Attendees at the May 9 event in Bettendorf, IL, received free copies of NECA 1-2006, Standard Practices for Good Workmanship in Electrical Construction. For more information about NECA’s ANSI-approved construction standards, visit www.neca-neis.org

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NEMA Debuts Educational Website about AFCIs

The National Electrical Manufacturers Association (NEMA) has launched a new website devoted to educating homeowners, electrical contractors, builders, inspectors and others about the safety benefits of arc-fault circuit interrupters (AFCIs) — the latest in electrical circuit protection technology.

www.afcisafety.org offers a variety of educational resources on AFCI technology, including specific product information, statistics, National Electrical Code (NEC) requirements, frequently asked questions about AFCIs, and links to AFCI manufacturers and safety organizations.

Arc-fault circuit interrupters were developed to guard against a type of electrical hazard that conventional circuit breakers and fuses don’t protect against very well. Arc-faults (electric discharges through the air) create high heat that can easily ignite surrounding materials such as cloth, paper, wood framing, or some types of insulation.

Expanded AFCI requirements in 2008 NEC
The 2005 NEC currently requires that AFCIs be installed to protect bedroom power and lighting circuits. The forthcoming 2008 NEC will expand AFCI requirements to all circuits throughout new houses, apartments, and condos.

“Safety needs to be the number-one priority in home construction, and the expanded NEC requirements for AFCIs support this important safety measure,” said Gerard Winstanley, low-voltage distribution equipment program manager at NEMA. “Homeowners should think of AFCIs as a safety product, no different from a smoke alarm or an escape ladder.”
The use of AFCIs is endorsed by the U.S. Consumer Product safety Commission (CPSC) and the Electrical Safety Foundation International (ESFI). For more information about arc-fault circuit interrupters, visit www.afcisafety.org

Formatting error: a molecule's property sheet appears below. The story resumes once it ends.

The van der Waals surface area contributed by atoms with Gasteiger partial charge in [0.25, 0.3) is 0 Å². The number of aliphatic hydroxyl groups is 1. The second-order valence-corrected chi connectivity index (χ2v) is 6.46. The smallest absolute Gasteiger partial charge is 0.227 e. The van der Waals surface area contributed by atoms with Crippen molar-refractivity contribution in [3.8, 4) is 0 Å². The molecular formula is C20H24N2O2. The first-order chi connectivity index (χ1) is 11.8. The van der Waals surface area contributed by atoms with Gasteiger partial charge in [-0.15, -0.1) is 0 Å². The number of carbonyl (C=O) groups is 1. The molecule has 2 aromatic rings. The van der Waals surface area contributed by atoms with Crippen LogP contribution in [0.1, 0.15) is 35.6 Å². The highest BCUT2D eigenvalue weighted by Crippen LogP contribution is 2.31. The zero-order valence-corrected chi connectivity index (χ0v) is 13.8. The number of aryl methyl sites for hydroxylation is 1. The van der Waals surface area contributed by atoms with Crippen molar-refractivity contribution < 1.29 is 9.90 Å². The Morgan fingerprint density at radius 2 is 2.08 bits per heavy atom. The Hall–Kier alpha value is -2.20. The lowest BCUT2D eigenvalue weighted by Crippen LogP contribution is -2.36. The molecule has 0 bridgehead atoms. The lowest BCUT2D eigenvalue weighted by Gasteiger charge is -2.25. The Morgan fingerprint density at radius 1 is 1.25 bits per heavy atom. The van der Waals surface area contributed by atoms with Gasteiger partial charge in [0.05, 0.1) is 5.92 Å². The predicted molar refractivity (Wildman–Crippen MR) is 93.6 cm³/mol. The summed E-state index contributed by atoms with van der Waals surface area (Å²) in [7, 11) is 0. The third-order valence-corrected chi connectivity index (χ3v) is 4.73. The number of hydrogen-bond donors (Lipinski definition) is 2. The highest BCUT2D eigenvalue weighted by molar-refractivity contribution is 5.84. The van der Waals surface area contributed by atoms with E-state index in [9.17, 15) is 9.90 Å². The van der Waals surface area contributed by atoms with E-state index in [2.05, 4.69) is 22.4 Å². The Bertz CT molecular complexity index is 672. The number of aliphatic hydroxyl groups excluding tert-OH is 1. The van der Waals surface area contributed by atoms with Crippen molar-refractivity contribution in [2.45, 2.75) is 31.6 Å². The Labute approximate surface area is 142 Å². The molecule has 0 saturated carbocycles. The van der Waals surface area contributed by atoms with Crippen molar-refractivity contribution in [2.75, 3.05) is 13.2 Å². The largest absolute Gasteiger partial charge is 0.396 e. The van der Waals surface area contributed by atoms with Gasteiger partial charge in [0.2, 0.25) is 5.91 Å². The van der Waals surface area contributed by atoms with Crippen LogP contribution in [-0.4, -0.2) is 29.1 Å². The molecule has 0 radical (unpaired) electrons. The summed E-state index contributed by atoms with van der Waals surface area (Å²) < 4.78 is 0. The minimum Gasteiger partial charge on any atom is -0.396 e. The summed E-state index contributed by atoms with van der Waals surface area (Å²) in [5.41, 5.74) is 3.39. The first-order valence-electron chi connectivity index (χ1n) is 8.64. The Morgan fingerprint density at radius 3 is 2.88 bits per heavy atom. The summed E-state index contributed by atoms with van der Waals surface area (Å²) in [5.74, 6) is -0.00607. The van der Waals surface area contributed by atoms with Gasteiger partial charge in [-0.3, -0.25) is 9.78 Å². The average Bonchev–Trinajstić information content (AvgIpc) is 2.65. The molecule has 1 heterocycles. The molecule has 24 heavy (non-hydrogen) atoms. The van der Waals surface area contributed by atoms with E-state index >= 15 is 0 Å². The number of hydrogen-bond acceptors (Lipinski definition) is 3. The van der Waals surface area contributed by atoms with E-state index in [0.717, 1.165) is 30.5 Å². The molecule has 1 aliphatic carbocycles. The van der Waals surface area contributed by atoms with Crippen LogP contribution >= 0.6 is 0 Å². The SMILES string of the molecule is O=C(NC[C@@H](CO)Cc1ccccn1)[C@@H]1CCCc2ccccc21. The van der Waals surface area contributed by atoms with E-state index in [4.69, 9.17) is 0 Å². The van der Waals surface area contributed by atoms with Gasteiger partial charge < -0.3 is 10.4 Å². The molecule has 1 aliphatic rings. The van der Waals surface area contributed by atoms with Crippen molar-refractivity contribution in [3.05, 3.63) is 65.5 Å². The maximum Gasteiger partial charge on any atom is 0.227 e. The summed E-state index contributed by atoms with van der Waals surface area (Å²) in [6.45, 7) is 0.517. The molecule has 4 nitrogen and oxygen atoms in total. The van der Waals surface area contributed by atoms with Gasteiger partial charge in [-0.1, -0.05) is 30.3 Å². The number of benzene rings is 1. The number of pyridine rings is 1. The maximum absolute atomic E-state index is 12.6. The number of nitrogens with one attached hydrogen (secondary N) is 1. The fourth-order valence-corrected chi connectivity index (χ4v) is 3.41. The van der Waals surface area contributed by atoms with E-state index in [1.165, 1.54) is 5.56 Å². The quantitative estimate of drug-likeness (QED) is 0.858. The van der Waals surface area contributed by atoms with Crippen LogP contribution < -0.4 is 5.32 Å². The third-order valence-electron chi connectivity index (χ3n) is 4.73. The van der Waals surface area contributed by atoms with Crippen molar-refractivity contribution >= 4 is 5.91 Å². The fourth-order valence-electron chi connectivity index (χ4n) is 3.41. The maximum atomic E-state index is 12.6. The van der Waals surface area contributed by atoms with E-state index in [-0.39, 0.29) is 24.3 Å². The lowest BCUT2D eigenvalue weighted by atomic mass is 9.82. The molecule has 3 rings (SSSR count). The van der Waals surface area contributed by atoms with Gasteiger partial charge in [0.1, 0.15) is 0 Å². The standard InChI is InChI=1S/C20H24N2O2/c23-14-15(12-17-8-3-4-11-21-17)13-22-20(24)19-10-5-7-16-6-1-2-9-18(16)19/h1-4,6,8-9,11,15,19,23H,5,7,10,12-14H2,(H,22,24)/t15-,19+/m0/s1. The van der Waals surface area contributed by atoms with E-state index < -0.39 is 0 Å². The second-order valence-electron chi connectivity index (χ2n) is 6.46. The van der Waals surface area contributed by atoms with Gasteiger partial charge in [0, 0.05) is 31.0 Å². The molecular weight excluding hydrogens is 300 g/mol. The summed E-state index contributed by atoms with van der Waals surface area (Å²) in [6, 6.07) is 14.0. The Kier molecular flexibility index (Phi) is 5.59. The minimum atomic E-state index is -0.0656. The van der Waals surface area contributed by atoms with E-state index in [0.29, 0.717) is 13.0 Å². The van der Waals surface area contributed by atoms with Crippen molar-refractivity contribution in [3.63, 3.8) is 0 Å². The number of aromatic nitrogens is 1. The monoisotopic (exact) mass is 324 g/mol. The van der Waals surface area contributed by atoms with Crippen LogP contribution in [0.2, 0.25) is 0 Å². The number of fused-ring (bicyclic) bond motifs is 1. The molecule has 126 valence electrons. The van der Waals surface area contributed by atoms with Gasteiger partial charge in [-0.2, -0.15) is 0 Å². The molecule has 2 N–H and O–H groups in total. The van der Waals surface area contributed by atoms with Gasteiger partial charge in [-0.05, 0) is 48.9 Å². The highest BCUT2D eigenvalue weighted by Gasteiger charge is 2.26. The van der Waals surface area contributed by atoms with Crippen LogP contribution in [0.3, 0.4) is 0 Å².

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CARLON recalls faulty floor boxes

In conjunction with the U.S. Consumer Product Safety Commission (CPSC), Lamson & Sessions of Cleveland, Ohio, has recalled approximately 100,000 Carlon® Drop-In Floor Boxes. The recalled floor boxes are wired incorrectly, resulting in reverse polarity which poses a shock or electrocution hazard to consumers. Lamson & Sessions has received one report of an incident with the recalled floor boxes, though no injuries have been reported.

The drop-in floor boxes subject to this recall were sold at home centers, hardware retailers and electrical distributors nationwide between January 2005 and March 2007 for about $35 each. They were sold under the Carlon® brand name and have a brass finish cover approximately 3 -1⁄2 inches in diameter.

"Carlon" is stamped into the plastic above the receptacle and the model number is located to the left of the receptacle. Model numbers E971FBDI and E971FBDIB are included in this recall.

Consumers are advised to unplug anything that is plugged into the floor box immediately and to contact Lamson & Sessions toll-free at 1-866-636-1531 between 8:30 a.m. and 5 p.m. ET Monday through Friday to determine if their floor box is included in the recall. Consumers with recalled units will receive a free repair.

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InBrief

OSHRC reverses multiemployer worksite doctrine

A recent decision by the Occupational Safety and Health Review Commission (OSHRC), that general contractors aren’t liable for OSHA violations by their subcontractors, has been appealed to the U.S. Court of Appeals.  For 31 years, the Multiemployer Worksite Doctrine held that contractors sharing worksites are jointly responsible for safety, with generals having primary responsibility. 

    However, OSHRC ruled that the multiemployer doctrine was unenforceable because it had never been the subject of rulemaking or regulation. Rather, it was an enforcement policy developed by successive Secretaries of Labor.  If upheld by the court, this OSHRC decision will mean that each contractor on a jobsite is responsible only for the OSHA compliance and safety of its own employees.
 
Homeland Security adopts NFPA standards

The Department of Homeland Security (HSA) recently adopted three standards published by the National Fire Protection Association that cover personal protective equipment used by first responders such as firefighters and emergency medical technicians.  The newly adopted standards are: